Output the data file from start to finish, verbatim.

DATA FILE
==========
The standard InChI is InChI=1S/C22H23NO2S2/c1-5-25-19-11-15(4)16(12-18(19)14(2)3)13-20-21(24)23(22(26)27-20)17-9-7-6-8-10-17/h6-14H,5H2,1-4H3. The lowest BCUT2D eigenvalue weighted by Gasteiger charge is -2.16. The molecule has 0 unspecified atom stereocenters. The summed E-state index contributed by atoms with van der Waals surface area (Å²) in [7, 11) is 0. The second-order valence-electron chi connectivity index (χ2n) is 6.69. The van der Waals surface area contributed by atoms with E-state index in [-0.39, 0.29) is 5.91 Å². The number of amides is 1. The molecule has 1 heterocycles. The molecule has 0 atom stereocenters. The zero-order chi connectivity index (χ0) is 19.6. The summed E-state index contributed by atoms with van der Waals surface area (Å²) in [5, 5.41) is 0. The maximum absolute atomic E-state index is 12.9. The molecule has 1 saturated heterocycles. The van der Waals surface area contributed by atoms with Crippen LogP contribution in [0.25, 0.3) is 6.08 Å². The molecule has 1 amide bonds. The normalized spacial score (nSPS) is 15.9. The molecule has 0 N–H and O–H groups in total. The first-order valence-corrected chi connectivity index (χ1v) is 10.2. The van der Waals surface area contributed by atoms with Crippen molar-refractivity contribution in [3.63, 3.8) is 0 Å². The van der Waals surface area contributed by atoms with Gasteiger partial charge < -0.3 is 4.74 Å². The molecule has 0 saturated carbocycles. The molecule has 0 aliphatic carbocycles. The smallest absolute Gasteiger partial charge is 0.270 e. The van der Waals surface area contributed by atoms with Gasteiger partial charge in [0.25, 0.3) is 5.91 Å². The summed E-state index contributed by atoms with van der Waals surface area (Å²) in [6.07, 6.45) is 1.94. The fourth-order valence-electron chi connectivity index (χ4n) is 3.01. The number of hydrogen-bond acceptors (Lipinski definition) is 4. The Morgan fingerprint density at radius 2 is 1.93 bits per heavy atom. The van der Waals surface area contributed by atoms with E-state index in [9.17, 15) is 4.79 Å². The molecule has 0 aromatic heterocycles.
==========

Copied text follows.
The standard InChI is InChI=1S/C22H23NO2S2/c1-5-25-19-11-15(4)16(12-18(19)14(2)3)13-20-21(24)23(22(26)27-20)17-9-7-6-8-10-17/h6-14H,5H2,1-4H3. The lowest BCUT2D eigenvalue weighted by Gasteiger charge is -2.16. The molecule has 0 unspecified atom stereocenters. The summed E-state index contributed by atoms with van der Waals surface area (Å²) in [7, 11) is 0. The second-order valence-electron chi connectivity index (χ2n) is 6.69. The van der Waals surface area contributed by atoms with E-state index in [-0.39, 0.29) is 5.91 Å². The number of amides is 1. The molecule has 1 heterocycles. The molecule has 0 atom stereocenters. The zero-order chi connectivity index (χ0) is 19.6. The summed E-state index contributed by atoms with van der Waals surface area (Å²) in [5, 5.41) is 0. The maximum absolute atomic E-state index is 12.9. The molecule has 1 saturated heterocycles. The van der Waals surface area contributed by atoms with Crippen LogP contribution in [0.25, 0.3) is 6.08 Å². The molecule has 1 amide bonds. The normalized spacial score (nSPS) is 15.9. The molecule has 0 N–H and O–H groups in total. The first-order valence-corrected chi connectivity index (χ1v) is 10.2. The van der Waals surface area contributed by atoms with Crippen molar-refractivity contribution in [3.63, 3.8) is 0 Å². The van der Waals surface area contributed by atoms with Gasteiger partial charge < -0.3 is 4.74 Å². The molecule has 0 saturated carbocycles. The molecule has 0 aliphatic carbocycles. The smallest absolute Gasteiger partial charge is 0.270 e. The van der Waals surface area contributed by atoms with Gasteiger partial charge in [0.25, 0.3) is 5.91 Å². The summed E-state index contributed by atoms with van der Waals surface area (Å²) in [6.07, 6.45) is 1.94. The fourth-order valence-electron chi connectivity index (χ4n) is 3.01. The number of hydrogen-bond acceptors (Lipinski definition) is 4. The Morgan fingerprint density at radius 2 is 1.93 bits per heavy atom. The van der Waals surface area contributed by atoms with E-state index in [9.17, 15) is 4.79 Å². The molecule has 0 aromatic heterocycles.